• Using ​bad form to get the weights up, which could put your back, shoulders, or knees at risk for injury


Bouncing When You Stretch

There are different ways to stretch the body. The most common is static stretching, which involves holding stretches for a period of time to increase flexibility.

But, one thing you want to avoid is bouncing while you stretch. Although ballistic stretching may be used for some exercisers for better performance, for most of us, bouncing is a no-no.

When you bounce, you force the muscles beyond their normal range of motion, leading to strained muscles or tendons. This is especially true when the muscles are cold and less pliable. To avoid injury:

Tips to Avoid Injury

  • Warm-up before you stretch or save the stretches for after your workout.
  • Ease into the stretch, only going as far as your flexibility allows. Stretching should never cause pain.
  • Make stretching a regular part of your routine to maintain flexibility.

Doing the Same Thing Over and Over

If you've been doing the same routine for months or years, you're putting stress on the same muscles, joints, and connective tissue every time you exercise.

Not only is this boring for your mind and your body, but it could also lead to overuse injuries such as tendonitis, shin splints, and stress fractures.

There are some simple things you can do to avoid overuse injuries:

  • Try cross-training: Try activities that use different muscles and movements. For example, If you run, try something low or no impact like swimming.
  • Change your routine: Shake things up by changing your workout schedule, trying new moves, or changing your method of training.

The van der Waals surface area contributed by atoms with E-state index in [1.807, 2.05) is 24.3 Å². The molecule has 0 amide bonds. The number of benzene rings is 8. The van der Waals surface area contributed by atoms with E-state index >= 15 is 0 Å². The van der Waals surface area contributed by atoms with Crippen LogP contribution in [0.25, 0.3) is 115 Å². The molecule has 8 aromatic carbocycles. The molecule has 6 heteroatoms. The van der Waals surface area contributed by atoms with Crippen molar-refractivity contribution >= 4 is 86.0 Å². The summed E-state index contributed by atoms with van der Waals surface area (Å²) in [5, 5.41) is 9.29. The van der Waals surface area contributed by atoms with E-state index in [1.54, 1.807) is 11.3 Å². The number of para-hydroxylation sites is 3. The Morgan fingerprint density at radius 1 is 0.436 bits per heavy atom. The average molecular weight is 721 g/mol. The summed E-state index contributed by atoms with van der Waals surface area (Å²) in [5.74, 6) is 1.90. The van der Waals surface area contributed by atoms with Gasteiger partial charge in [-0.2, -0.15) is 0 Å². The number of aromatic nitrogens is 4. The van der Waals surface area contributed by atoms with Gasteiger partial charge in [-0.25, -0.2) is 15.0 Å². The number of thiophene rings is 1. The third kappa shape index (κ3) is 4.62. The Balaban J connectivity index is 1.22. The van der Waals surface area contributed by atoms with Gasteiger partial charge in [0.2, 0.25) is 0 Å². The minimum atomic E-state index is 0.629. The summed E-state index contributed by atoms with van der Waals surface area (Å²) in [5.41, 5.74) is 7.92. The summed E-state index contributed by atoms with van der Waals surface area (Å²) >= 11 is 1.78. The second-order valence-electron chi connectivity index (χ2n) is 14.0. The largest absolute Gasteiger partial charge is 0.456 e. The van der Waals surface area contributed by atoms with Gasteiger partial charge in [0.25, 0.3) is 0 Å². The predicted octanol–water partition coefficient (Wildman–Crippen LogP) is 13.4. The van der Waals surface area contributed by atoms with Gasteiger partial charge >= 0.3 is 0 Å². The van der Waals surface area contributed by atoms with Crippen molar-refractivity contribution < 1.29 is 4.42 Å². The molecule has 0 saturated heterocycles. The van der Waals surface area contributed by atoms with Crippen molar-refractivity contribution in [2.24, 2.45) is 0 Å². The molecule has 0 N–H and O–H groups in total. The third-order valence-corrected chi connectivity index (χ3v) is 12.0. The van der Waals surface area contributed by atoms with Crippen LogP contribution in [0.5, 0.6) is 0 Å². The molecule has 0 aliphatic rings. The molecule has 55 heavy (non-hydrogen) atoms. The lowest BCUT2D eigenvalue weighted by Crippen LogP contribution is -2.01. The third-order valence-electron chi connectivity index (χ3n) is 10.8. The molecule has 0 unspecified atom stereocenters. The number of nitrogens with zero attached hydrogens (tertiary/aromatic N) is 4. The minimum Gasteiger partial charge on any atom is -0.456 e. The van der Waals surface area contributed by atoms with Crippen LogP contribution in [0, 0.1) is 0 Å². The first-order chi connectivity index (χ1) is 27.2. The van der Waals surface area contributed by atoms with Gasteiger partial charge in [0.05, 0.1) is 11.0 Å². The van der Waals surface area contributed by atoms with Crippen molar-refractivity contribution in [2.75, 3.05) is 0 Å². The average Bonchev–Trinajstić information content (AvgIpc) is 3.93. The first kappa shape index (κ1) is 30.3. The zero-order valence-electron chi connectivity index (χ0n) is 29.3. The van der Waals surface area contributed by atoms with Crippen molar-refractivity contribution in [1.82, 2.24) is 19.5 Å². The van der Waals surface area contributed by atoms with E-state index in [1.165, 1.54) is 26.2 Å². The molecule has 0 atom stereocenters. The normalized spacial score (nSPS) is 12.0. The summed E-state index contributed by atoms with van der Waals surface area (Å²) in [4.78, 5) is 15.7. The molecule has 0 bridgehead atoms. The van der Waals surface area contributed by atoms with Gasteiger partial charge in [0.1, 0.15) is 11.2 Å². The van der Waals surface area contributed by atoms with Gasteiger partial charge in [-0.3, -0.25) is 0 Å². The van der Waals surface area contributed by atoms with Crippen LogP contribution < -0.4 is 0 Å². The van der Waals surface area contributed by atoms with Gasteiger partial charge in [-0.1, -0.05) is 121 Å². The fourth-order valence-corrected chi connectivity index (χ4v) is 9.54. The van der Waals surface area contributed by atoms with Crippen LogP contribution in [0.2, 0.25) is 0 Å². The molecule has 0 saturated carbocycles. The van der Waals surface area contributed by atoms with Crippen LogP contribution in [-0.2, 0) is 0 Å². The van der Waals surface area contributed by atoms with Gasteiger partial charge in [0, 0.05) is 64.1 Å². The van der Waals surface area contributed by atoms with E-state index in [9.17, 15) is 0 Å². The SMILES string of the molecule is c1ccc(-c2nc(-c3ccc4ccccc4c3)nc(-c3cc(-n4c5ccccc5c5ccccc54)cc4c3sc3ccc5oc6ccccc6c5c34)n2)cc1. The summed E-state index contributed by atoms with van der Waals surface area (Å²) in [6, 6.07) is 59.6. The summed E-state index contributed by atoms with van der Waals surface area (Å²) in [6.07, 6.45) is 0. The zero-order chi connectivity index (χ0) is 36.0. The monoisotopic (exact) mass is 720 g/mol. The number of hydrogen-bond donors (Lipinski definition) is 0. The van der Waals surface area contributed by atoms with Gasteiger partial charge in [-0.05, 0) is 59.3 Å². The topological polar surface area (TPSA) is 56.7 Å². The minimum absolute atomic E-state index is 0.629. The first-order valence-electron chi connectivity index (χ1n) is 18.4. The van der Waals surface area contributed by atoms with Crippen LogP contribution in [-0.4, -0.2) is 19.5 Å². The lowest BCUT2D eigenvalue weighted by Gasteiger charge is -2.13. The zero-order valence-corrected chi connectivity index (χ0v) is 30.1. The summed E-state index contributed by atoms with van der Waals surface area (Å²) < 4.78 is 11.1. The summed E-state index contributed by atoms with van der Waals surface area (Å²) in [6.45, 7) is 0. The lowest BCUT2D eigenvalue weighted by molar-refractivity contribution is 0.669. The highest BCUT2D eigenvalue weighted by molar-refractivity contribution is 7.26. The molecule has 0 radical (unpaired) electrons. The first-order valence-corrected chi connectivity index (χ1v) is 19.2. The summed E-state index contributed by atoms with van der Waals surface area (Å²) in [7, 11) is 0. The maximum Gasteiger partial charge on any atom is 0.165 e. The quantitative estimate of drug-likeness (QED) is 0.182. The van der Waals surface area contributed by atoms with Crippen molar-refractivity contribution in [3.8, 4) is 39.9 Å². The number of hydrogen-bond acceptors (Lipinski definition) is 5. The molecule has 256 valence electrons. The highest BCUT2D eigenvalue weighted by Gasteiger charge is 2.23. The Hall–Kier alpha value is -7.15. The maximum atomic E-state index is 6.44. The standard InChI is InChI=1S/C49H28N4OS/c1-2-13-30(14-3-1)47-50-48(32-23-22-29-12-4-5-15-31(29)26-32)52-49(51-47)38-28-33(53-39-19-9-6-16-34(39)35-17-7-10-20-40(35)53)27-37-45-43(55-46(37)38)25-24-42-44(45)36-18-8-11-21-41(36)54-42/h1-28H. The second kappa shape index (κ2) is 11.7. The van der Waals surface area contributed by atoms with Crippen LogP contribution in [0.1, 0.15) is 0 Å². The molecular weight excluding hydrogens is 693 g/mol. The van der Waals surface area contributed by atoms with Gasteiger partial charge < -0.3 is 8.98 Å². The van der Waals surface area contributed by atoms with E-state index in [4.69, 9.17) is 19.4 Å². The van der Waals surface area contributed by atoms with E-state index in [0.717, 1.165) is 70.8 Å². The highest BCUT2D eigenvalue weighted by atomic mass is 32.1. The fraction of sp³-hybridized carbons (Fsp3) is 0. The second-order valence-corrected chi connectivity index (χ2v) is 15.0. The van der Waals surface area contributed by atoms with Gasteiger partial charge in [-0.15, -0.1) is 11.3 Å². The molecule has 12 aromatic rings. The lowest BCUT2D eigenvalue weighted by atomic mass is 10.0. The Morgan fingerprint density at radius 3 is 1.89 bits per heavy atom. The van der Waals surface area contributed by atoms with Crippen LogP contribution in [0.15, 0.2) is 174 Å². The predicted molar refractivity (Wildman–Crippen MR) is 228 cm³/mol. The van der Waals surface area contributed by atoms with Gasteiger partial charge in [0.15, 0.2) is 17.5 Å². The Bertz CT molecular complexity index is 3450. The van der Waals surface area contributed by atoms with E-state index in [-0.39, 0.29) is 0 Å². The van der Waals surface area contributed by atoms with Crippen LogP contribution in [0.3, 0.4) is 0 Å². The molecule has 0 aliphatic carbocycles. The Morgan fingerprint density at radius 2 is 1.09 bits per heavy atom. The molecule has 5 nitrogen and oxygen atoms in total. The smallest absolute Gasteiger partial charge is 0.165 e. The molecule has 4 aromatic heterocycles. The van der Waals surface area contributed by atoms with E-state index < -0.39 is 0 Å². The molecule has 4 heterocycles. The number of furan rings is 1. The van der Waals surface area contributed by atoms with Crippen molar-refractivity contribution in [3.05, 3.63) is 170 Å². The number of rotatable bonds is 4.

• Work with a trainer: A pro can show you different ways to strengthen and stretch the body to help protect it from injury.
  • Try something completely different: If you usually do a lot of cardio, try adding yoga to the mix or Pilates. Your body will get stronger in different ways, which may protect you from injury.

Skipping Your Warm Up

If you're short on time, you may be tempted to skip the warm up and jump right into your workout.

But the warm up is one of the most important parts of your exercise routine. By easing into exercise with light movement, you can gradually raise your heart rate, increase oxygen to the body and increase blood flow to the muscles.

Not only will warming up make the transition to exercise more comfortable, it also prevents injuries by increasing the elasticity of the muscles.

Always allow an extra 5-10 minutes before the workout and warm up with a little light cardio. Start at an easy pace and gradually increase the intensity until you're working at more of a moderate intensity.

Not only will your body feel good, but your workout will feel better.

4 Sources
Verywell Fit uses only high-quality sources, including peer-reviewed studies, to support the facts within our articles. Read our editorial process to learn more about how we fact-check and keep our content accurate, reliable, and trustworthy.
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  2. Mcgowan C, Pyne D, Thompson K, Rattray B. Warm-Up Strategies for Sport and Exercise: Mechanisms and Applications. Sports Med. 2015;45(11):1523-46. doi:10.1007/s40279-015-0376-x

  3. Judge LW, Avedesian JM, Bellar D, Hoover D, Craig B, Langley J, Nordmann N, Schoeff M, Dickin C. Pre- and Post-Activity Stretching Practices of Collegiate Soccer Coaches in the United States. Int J Exerc Sci. 2020;13(6):260-272.

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Additional Reading
  • Fradkin AJ, Zazryn TR, Smoliga JM. Effects of Warming-up on Physical Performance: A Systematic Review With Meta-analysis. The Journal of Strength & Conditioning Research. 2010;24(1):140–148. doi:10.1519/JSC.0b013e3181c643a0.

By Paige Waehner, CPT
Paige Waehner is a certified personal trainer, author of the "Guide to Become a Personal Trainer," and co-author of "The Buzz on Exercise & Fitness."